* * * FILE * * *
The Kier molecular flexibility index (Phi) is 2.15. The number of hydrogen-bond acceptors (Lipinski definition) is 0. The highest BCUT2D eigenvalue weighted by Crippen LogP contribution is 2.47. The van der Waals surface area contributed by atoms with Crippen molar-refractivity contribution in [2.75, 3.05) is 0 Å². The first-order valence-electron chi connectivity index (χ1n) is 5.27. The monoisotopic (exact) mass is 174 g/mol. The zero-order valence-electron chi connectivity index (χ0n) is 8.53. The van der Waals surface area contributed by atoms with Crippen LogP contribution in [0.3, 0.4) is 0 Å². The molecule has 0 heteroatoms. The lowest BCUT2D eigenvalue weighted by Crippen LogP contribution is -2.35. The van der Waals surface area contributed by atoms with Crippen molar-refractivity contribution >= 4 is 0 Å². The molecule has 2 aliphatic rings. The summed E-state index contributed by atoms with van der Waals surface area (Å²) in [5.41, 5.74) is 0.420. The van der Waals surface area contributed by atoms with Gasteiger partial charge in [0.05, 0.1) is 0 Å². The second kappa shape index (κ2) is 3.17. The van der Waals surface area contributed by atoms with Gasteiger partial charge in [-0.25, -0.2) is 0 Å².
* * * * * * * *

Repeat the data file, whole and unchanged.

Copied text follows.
The Kier molecular flexibility index (Phi) is 2.15. The number of hydrogen-bond acceptors (Lipinski definition) is 0. The highest BCUT2D eigenvalue weighted by Crippen LogP contribution is 2.47. The van der Waals surface area contributed by atoms with Crippen molar-refractivity contribution in [2.75, 3.05) is 0 Å². The first-order valence-electron chi connectivity index (χ1n) is 5.27. The monoisotopic (exact) mass is 174 g/mol. The zero-order valence-electron chi connectivity index (χ0n) is 8.53. The van der Waals surface area contributed by atoms with Crippen LogP contribution in [0.3, 0.4) is 0 Å². The molecule has 0 heteroatoms. The lowest BCUT2D eigenvalue weighted by Crippen LogP contribution is -2.35. The van der Waals surface area contributed by atoms with Crippen molar-refractivity contribution >= 4 is 0 Å². The molecule has 2 aliphatic rings. The summed E-state index contributed by atoms with van der Waals surface area (Å²) in [5.41, 5.74) is 0.420. The van der Waals surface area contributed by atoms with Gasteiger partial charge in [0.05, 0.1) is 0 Å². The second kappa shape index (κ2) is 3.17. The van der Waals surface area contributed by atoms with Gasteiger partial charge in [-0.25, -0.2) is 0 Å².